South Korea’s foreign ministry announced on Monday that it will strengthen export controls against Russia by prohibiting the shipment of strategic products and will join Western countries in blocking some Russian banks from using the SWIFT international payments system.
“As a responsible member of the international community, the Korean government condemned Russia’s armed invasion of Ukraine and decided to actively participate in the international community’s efforts, including economic sanctions, for a peaceful resolution of the situation,” the ministry said in a statement.
Electronics, semiconductors, computers, information and communications, sensors and lasers, navigation and avionics, and maritime and aerospace equipment are among the strategic things that will be controlled.
While they have yet to receive explicit guidance from SWIFT, the member-owned cooperative for interbank payment systems, two major South Korean banks reported on Monday that they have halted trade financing with at least seven Russian banks.
PSB, VEB, VTB, Bank Otkritie, Novikombank, Sovcombank, and Sberbank have stopped receiving letters of credit and other trade financing from Shinhan Bank and another major lender in South Korea (SBER.MM). Due to the sensitivity of the situation, the second Korean bank declined to be identified.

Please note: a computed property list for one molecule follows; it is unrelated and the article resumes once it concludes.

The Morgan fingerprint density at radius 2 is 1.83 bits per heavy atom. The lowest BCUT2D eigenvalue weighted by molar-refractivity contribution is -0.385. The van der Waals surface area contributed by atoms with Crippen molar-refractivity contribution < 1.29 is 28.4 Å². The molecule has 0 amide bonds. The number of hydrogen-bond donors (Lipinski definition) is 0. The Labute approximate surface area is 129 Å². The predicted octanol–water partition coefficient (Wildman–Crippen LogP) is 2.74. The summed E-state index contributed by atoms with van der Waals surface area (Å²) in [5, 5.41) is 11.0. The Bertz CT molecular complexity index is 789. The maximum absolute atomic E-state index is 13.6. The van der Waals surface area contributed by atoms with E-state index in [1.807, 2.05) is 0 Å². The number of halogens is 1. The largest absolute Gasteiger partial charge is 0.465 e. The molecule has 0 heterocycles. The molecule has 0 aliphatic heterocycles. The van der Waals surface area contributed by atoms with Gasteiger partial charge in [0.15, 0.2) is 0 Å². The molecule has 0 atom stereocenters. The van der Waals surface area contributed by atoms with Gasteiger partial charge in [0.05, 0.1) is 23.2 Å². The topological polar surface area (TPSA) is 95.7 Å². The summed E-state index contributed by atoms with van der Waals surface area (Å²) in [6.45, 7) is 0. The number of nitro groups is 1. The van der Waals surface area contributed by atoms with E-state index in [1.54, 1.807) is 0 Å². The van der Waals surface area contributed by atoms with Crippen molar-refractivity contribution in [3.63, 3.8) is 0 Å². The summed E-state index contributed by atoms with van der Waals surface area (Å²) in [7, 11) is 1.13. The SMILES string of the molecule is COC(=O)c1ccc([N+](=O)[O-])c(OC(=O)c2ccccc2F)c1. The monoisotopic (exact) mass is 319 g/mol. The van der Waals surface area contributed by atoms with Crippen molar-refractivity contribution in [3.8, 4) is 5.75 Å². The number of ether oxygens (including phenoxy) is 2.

“Blocking SWIFT will have a negative impact on trade financing,” said Jeong Min-hyeon, an economist with expertise in Russia and Europe at the Korea Development Institute. “South Korea’s overall imports of natural gas and oil from Russia aren’t that large, at about 5-10 percent of the total,” he added.
“Payment issues faced by South Korean customers of Russian commodities and other exporters may result in supply disruption and price rises.”
The ministry also stated that the Korean government has resolved to push the extra release of strategic oil reserves in order to stabilize the international energy market, as well as to review alternative measures such as LNG resale to Europe.
According to the ministry, South Korea would increase humanitarian help to Ukraine, and its choices have been officially communicated to the US government through diplomatic channels.
According to local news agency Yonhap, which cited the commerce ministry, it also plans to seek an exemption from Washington’s sanctions against Russia, as steps to prevent Russia’s access to high-tech products could hurt South Korean exporters such as Samsung Electronics (005930.KS) and SK Hynix.